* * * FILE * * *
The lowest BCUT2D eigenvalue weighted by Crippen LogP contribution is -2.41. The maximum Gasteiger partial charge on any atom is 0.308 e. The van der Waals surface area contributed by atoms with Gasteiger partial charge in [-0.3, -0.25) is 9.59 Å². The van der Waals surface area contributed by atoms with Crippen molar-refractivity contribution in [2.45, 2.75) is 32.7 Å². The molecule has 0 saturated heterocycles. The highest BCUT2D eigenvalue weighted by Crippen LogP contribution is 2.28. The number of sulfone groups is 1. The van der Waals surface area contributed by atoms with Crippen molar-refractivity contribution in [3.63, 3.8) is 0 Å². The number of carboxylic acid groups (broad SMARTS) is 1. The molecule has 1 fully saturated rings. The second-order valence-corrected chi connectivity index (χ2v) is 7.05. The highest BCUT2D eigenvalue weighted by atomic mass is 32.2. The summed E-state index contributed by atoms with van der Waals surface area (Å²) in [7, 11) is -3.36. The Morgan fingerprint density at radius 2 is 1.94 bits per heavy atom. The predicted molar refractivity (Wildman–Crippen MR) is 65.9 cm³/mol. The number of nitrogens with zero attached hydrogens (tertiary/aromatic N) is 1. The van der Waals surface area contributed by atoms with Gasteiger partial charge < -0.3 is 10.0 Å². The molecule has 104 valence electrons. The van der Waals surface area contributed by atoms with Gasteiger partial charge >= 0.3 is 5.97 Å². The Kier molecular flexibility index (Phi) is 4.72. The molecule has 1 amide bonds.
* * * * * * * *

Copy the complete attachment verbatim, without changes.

The lowest BCUT2D eigenvalue weighted by Crippen LogP contribution is -2.41. The maximum Gasteiger partial charge on any atom is 0.308 e. The van der Waals surface area contributed by atoms with Gasteiger partial charge in [-0.3, -0.25) is 9.59 Å². The van der Waals surface area contributed by atoms with Crippen molar-refractivity contribution in [2.45, 2.75) is 32.7 Å². The molecule has 0 saturated heterocycles. The highest BCUT2D eigenvalue weighted by Crippen LogP contribution is 2.28. The number of sulfone groups is 1. The van der Waals surface area contributed by atoms with Crippen molar-refractivity contribution in [3.63, 3.8) is 0 Å². The number of carboxylic acid groups (broad SMARTS) is 1. The molecule has 1 fully saturated rings. The second-order valence-corrected chi connectivity index (χ2v) is 7.05. The highest BCUT2D eigenvalue weighted by atomic mass is 32.2. The summed E-state index contributed by atoms with van der Waals surface area (Å²) in [7, 11) is -3.36. The Morgan fingerprint density at radius 2 is 1.94 bits per heavy atom. The predicted molar refractivity (Wildman–Crippen MR) is 65.9 cm³/mol. The number of nitrogens with zero attached hydrogens (tertiary/aromatic N) is 1. The van der Waals surface area contributed by atoms with Gasteiger partial charge < -0.3 is 10.0 Å². The molecule has 104 valence electrons. The van der Waals surface area contributed by atoms with Gasteiger partial charge >= 0.3 is 5.97 Å². The Kier molecular flexibility index (Phi) is 4.72. The molecule has 1 amide bonds.